Min Wild at the Times Literary Supplement:
By the closing years of the eighteenth century, well-to-do readers had at last become familiar with the astonishing fact that ordinary working people liked to sing, to make poetry, and even, sometimes, to write it down. Yet the sensation caused by Ann Yearsley’s first volume of poems in 1785 would not have been possible without her complacent editors having described her in its preface as a “poor illiterate woman”. After her death, Yearsley was scolded by Robert Southey in his essay on the “Lives and Works of our Uneducated Poets” for using “ignorant and vulgar” syntax, but she was neither illiterate nor uneducated; she merely worked at the “low” occupation of selling milk, and was female. Working women poets, however, were not new; in 1739, the washerwoman Mary Collier produced the combative “Woman’s Labour”, and the poetry of Mary Leapor, the brilliantly vivid maidservant, was published posthumously in 1748.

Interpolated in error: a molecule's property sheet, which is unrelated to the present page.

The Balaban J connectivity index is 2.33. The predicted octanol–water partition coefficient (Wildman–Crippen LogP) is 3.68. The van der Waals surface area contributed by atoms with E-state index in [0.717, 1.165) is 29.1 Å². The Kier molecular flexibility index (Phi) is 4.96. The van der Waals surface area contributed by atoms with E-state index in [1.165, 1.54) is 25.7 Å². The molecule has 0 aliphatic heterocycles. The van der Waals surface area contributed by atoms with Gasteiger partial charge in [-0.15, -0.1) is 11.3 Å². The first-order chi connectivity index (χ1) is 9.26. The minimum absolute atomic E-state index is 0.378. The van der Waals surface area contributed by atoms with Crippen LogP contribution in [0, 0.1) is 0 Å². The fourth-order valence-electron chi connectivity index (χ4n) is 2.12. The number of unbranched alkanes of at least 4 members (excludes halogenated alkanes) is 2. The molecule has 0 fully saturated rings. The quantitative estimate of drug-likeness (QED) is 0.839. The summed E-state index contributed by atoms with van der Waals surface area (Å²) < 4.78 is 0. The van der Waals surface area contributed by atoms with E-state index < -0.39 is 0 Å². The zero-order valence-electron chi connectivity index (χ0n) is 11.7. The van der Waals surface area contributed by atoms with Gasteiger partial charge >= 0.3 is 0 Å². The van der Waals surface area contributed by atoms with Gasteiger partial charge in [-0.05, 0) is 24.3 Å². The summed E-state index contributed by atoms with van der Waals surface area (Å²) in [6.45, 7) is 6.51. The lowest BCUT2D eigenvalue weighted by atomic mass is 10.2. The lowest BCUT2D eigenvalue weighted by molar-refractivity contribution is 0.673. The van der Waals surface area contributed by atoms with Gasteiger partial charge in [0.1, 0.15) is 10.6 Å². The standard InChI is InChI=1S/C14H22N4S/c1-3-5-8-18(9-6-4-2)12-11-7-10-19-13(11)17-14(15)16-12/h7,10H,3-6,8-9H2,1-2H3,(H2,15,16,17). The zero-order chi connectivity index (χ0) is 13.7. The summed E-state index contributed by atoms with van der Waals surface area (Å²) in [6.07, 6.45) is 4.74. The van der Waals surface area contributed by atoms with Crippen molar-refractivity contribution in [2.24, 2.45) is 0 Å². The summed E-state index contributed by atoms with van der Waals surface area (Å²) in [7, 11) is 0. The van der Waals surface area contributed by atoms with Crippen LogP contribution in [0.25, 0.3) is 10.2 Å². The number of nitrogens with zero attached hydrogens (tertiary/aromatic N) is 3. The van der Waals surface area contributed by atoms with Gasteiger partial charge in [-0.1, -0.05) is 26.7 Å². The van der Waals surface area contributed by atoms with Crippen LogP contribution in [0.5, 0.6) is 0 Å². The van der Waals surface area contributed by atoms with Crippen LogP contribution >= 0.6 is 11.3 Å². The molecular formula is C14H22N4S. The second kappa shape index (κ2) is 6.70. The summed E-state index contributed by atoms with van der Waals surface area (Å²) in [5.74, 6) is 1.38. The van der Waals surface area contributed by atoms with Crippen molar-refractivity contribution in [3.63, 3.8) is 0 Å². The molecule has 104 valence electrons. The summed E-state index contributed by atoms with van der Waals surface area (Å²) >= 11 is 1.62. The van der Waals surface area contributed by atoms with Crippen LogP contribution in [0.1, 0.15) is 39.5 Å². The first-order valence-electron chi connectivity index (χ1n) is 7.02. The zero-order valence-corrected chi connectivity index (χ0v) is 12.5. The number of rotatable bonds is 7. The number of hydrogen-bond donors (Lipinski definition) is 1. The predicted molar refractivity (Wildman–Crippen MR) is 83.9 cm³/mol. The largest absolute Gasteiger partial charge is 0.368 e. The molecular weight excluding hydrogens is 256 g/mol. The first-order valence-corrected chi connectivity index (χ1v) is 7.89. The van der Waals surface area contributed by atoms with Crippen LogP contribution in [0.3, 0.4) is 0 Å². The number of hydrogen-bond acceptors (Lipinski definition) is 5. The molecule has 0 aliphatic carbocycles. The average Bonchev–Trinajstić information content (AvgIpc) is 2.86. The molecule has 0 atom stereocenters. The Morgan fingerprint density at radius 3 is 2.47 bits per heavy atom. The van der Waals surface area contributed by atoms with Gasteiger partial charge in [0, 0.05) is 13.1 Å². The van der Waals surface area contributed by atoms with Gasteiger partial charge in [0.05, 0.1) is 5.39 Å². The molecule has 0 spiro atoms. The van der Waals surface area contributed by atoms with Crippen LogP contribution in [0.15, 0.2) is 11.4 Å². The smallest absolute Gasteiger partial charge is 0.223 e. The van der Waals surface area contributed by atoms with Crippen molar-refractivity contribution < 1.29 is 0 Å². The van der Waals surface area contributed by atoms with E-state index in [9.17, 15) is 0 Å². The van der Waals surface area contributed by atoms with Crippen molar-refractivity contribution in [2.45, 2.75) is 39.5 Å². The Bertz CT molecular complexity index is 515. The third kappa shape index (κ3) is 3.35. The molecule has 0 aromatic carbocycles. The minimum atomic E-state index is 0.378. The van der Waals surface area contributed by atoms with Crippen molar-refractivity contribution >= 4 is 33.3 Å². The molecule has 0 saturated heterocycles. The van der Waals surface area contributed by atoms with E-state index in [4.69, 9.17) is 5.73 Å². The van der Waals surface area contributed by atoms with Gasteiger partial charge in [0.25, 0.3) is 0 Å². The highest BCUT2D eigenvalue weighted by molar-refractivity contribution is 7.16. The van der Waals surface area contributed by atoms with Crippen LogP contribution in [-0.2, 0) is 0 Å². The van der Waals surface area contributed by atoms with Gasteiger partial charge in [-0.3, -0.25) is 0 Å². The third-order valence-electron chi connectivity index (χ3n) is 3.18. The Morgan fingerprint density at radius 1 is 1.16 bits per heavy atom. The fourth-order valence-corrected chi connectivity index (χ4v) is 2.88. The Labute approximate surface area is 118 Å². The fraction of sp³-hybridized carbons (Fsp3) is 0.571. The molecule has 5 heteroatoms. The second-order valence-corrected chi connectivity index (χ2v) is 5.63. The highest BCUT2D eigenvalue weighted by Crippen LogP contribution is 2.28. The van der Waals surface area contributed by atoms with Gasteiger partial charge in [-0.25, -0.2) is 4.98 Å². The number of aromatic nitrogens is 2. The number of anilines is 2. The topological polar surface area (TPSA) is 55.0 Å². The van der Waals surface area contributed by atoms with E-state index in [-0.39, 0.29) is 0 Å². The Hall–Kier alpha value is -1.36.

The Collected Works reviewed here can best be read as resulting from a spectacular car crash produced by Britain’s accident-prone, labyrinthine class system. In 1784, the impeccable Hannah More – the respectable, established poet and civic commentator – was told the story of an impoverished milkwoman who wrote verses in her own town of Bristol.